May, 2022 archive
Thom discusses the origins of today’s Republican Party.
Would that I were as optimistic as he.
One more time, that’s not scripture. That’s Republican policy.
At the Houston Chronicle, Jeffrey Littlejohn opens a photo album and sees the history that Governors Abbot and DiSantis and their dupes, symps, and fellow travelers don’t want taught in schools.
Both in raw numbers and on a percentage basis, the United States has one of the worst responses to COVID-19. At Psychology Today Blogs, Clifford Lazarus looks at how disinformation, spread largely on the disinformation superhighway, has contributed to this and, indeed, has harmed to polity in general.
He makes three main points.
- Misinformation results in a dangerous erosion of trust because it makes it very hard for people to share a common set of agreed upon facts.
- Without trust in one another our country will fracture and fragment creating a vicious circle leading to the decay of our democracy.
- Misinformation is very deadly and highly “contagious.”
Follow the link for a detailed discussion of each.
In a fascinating discussion, David interviews Jonathan Haidt about what led to our becoming a society of stupid (hint: “social” media isn’t).
Read Haidt’s article.
(Missing word found.)
Not long ago, the bus carrying the women’s lacrosse team from Delaware State University, an HBCU, was pulled over for a minor traffic offense by the Liberty County, Georgia, sheriff’s department, then the team’s luggage and belongings were searched with drug-sniffing dogs.
The sheriff’s office maintains that racial profiling was in no way a factor. (Also, pigs. Wings.)
New Jersey Advance Media’s Ande Richards spoke to one of the members of the Lacrosse team about her experience.
On the body camera footage of the stop, a deputy says he stopped the commercial bus because the driver passed a vehicle in the left-hand lane. Trucks aren’t allowed in that lane. Then, he clearly explains why the girls’ belongings were searched. “Bunch of dang schoolgirls on the bus … probably some weed.”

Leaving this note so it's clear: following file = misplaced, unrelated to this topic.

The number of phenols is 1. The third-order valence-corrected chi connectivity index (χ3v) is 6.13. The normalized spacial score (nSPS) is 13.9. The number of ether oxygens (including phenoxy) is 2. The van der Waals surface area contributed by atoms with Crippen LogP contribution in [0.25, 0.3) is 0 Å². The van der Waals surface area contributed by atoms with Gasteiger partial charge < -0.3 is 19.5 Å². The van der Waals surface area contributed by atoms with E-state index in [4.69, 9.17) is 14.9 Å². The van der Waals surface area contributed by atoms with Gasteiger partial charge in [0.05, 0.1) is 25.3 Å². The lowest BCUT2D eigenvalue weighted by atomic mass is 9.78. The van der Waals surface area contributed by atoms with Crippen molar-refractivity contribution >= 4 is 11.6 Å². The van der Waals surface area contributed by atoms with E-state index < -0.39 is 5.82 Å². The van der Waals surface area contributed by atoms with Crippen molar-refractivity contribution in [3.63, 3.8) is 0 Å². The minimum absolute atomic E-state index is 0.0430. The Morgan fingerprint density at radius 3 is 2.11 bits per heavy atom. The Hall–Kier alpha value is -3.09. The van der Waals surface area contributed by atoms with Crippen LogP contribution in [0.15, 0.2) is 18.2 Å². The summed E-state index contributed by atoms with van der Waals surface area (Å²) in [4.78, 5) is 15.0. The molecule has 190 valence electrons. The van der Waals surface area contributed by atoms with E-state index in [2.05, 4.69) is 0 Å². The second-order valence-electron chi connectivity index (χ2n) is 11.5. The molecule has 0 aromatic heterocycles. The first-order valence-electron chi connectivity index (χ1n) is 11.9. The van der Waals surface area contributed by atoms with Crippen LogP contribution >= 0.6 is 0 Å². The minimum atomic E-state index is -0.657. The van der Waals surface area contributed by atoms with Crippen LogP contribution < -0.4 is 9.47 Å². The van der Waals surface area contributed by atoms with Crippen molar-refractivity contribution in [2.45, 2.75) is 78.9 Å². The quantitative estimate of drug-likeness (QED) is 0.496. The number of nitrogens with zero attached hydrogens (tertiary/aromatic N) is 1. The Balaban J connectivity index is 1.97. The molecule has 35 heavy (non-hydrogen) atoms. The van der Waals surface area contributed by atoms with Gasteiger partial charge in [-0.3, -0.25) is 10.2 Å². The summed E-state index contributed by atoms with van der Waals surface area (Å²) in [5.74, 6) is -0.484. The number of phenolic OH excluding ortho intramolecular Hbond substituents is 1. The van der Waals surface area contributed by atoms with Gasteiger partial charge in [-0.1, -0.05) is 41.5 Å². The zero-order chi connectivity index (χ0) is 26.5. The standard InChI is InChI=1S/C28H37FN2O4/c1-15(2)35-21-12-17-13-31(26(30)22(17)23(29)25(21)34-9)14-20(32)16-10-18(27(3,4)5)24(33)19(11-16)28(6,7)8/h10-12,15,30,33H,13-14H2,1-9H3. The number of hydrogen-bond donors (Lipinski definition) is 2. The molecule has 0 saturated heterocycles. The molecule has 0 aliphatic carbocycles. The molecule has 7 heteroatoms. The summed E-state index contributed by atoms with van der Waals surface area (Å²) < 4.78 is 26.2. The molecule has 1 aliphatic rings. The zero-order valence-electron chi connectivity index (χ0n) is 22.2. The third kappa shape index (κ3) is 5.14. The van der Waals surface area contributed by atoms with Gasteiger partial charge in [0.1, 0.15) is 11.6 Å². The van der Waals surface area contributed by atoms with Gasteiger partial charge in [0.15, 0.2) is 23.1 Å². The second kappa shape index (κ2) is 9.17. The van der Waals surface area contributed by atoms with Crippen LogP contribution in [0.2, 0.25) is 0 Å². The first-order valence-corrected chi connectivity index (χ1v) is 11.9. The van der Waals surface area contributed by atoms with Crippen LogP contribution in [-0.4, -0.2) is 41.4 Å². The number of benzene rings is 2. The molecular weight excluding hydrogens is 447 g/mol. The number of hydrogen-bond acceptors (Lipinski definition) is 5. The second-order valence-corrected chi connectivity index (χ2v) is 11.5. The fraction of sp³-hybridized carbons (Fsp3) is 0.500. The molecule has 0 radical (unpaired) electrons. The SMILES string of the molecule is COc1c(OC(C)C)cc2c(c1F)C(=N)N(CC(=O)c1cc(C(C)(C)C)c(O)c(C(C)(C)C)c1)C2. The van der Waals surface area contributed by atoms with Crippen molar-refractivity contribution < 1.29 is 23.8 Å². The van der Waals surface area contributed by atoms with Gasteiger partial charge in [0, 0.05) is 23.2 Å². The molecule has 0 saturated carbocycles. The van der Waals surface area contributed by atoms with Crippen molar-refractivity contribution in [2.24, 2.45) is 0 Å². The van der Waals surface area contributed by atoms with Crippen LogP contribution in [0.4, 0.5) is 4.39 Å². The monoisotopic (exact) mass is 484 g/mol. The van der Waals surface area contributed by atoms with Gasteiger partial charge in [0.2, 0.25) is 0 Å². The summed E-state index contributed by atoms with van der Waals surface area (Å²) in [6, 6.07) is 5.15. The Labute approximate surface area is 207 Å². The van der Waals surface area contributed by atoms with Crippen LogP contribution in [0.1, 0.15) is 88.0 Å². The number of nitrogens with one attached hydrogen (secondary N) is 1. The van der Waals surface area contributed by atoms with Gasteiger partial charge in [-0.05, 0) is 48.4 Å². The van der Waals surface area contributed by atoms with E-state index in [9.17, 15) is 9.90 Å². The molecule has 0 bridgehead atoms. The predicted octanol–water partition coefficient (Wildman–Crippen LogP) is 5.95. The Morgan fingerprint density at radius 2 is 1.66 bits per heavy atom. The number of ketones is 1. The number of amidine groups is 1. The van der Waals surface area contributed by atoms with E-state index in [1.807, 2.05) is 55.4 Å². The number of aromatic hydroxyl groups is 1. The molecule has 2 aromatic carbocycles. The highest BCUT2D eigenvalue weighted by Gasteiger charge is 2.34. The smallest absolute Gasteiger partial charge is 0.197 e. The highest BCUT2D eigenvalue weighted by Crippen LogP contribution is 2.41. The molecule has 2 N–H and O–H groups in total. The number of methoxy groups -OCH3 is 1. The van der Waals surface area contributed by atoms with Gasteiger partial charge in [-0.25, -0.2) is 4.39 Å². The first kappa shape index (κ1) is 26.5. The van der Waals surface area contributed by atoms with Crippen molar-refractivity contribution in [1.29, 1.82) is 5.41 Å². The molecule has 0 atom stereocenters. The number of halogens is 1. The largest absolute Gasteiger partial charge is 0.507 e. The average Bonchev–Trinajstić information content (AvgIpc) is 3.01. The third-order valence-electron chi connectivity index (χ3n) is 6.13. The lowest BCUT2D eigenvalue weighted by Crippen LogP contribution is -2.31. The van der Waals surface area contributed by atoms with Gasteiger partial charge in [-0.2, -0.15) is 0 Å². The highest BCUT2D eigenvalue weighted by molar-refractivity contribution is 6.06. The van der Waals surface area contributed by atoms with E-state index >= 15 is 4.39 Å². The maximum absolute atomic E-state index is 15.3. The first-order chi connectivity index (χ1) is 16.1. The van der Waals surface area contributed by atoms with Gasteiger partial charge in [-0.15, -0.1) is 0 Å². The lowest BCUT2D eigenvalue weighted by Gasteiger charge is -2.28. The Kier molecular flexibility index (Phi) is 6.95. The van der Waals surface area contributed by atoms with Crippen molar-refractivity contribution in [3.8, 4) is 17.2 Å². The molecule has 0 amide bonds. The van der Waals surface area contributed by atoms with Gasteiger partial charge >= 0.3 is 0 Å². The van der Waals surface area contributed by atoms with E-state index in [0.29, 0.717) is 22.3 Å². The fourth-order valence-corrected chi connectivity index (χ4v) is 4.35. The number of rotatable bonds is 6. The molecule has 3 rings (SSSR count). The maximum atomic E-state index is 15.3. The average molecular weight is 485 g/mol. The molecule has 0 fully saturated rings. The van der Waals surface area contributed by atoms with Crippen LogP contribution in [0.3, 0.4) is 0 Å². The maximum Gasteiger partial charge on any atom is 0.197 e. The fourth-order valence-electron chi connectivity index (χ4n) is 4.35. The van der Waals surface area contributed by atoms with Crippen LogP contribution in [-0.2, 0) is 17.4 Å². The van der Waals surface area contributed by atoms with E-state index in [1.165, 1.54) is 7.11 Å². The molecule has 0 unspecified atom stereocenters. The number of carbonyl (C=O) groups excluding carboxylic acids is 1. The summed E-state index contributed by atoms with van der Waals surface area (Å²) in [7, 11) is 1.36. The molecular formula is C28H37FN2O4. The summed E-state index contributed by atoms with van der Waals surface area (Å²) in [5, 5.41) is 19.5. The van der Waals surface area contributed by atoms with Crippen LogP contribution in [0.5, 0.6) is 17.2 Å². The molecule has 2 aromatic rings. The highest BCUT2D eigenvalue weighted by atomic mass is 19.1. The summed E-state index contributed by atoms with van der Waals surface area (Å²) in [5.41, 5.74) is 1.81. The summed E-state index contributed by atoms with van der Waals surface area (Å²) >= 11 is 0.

Kelly Harris, the director of Africana Studies at Seton Hall University, said this case exemplifies an instance where the police could be telling the truth and are wrong at the same time.
“They could have pulled the bus over for a routine incident. However, because racism is so entrenched in our society, treating Black suspects differently has been normalized — to the point that many police do not recognize their shortcomings,” he said.
. . . and again we are reminded that that phrase is not scripture, but, rather, Republican policy.
Mangy comments at his Youtube page:
Wayne LaPierre is held in high regard by many NRA members who supplied him with the money he used to help pay for the $300,000 worth of suits he bought himself at member expense. (a small portion of the millions he lavished on himself and his wife, courtesy of NRA dues and donations.)
One of Wayne’s more self-indulgent projects was to have a film crew document him as he roamed the African savannah in search of a trophy elephant to ‘bag’. One his guides had located an elderly, blind, slow elephant for Wayne to courageously blast, and Wayne’s poorly-placed shot downed the elephant, but didn’t kill it. From a distance of about 12 feet, Wayne pounded three more rounds into the elephant, missing the spot where the guides had helpfully pointed, saying, “Shoot it RIGHT here!”.
With the elephant still alive and well aerated, a guide finally took his gun, and properly put the pachyderm out of its misery, after which there was much congratulating of Wayne, since he’d paid their salaries, or more precisely, NRA rubes had paid their salary. The embarrassing “adventure film” of the expedition was ‘buried”, since slowly torturing an elderly elephant doesn’t really synch with LaPierre’s desire to portray himself as “A good guy with a gun”. Thank goodness, in Wayne’s hunting party there was one ‘good guy with a gun’, but that was the guide, not LaPierre. The only problem was, in the end, the guide shot the wrong dumb animal.
Steven M. does a deep dive into the marketing methodology of the merchants of politeness.